3. People, not product. The next time you hear an old dude talking about "product", let him know the 20th century ended a decade ago. Smart growth isn't driven by pushing product, but by the skill, dedication, and creativity of people. What's the difference? Everything. Globalization driven by McJobs deskilling the world, versus globalization driven by entrepreneurship, venture economies, and radical innovation. People not product means a renewed focus on labour mobility, human capital investment, labour market standards, and labour market efficiency. Smart growth isn't powered by capital dully seeking the lowest-cost labour -- but by giving labour the power to seek the capital with they can create, invent, and innovate the most.
4. Creativity, not productivity. Uh-oh: Creativity is an economic four-letter word. Why? Because it's hard to measure, manage, and model. So economists focus on productivity instead -- and the result is dumb growth. Smart growth focuses on economic creativity - because creativity is what let us know that competition is creating new value, instead of just shifting old value around. What is economic creativity? How many new industries, markets, categories, and segments an economy can consistently create. Think China's gonna save the world? Think again: it's economically productive, but it's far from economically creative. Smart growth is creative -- not merely productive.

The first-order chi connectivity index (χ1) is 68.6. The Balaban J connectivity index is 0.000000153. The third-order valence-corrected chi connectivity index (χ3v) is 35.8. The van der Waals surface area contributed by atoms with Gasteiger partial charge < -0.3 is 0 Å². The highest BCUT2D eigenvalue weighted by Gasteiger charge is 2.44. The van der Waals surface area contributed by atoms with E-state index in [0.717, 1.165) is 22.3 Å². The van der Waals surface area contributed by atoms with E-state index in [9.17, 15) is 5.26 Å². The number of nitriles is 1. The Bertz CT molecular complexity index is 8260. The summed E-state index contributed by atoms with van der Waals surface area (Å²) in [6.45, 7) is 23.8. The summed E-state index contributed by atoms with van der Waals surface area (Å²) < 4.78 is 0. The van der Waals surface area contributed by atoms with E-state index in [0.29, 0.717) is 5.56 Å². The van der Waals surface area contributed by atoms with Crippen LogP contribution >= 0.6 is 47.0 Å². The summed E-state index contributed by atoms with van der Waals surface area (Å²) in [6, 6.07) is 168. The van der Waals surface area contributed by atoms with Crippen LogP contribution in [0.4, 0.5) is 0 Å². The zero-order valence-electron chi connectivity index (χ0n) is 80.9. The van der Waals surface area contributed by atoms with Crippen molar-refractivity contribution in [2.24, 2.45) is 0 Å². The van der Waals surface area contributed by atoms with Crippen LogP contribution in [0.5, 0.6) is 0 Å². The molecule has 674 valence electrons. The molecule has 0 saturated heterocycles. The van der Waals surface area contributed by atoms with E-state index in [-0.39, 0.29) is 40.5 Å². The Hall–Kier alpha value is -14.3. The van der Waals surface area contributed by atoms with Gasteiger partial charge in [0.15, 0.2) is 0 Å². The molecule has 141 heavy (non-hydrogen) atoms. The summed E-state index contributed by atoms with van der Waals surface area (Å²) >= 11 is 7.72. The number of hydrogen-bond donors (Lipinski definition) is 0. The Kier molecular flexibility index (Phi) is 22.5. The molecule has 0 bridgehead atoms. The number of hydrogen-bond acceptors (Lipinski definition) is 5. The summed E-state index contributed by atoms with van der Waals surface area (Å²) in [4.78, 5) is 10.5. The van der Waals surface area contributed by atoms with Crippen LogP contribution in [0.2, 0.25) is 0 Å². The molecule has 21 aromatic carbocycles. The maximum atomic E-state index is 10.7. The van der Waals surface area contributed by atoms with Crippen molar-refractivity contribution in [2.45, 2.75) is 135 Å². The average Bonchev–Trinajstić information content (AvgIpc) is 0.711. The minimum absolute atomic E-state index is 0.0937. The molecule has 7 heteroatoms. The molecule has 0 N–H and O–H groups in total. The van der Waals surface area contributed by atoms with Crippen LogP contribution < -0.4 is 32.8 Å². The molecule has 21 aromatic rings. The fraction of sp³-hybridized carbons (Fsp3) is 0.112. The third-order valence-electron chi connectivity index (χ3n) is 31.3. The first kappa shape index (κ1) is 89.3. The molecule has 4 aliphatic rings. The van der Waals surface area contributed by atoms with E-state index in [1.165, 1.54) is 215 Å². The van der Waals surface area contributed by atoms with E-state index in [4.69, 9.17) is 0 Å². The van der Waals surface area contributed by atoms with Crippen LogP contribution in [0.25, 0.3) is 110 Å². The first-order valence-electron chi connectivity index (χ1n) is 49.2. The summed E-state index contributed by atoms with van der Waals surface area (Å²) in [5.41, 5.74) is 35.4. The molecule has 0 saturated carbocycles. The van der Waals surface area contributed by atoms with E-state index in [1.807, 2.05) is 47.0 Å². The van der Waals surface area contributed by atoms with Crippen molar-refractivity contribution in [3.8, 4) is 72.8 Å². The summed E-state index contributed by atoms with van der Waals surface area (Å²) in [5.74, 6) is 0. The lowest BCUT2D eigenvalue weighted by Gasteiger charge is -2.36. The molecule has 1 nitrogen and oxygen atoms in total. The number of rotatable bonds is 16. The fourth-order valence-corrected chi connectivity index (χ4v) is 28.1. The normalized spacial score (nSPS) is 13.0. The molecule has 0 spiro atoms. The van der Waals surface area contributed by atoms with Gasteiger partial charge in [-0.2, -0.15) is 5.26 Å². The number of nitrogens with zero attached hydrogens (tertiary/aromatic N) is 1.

Here's a final point -- and a question.
Smart economies are driven by smart growth. The four pillars of smart growth are design principles for next-generation economies. 20th century economies are limited to unsustainable, unfair, brittle, dumb growth. Smart growth is more sustainable, equitable, and resilient.
Capitalism 2.0 cannot be powered by growth.1.0: that's why the race for smart growth is inevitable. The economic pressure -- the potential for value creation, in a world being ripped apart by value destruction -- is simply too great.
Can you build a business powered by smart growth? The four pillars of smart growth aren't just design principles for next-generation economies: they're also design principles for next-generation businesses. Already, tomorrow's radical innovators don't accept yesterday's toxic, tired consensus. Revolutionaries like Apple, Threadless, Etsy, Whole Foods, American Apparel, and Google are already reinventing better ways to grow - from the grass-roots up.
Yesterday's incumbents are beginning to fail en masse, while these revolutionaries remain resilient. Why? As our research at the Lab suggests, getting smart is a better choice than staying dumb: smart growth results in more creativity, innovation, effectiveness, and power than dumb growth.
For now, fire away in the comments with questions, examples, or criticisms. Which other companies are seeking smart growth? Is your organization building any of the pillars of smart growth? Are there countries or cities that are pockets of smart growth?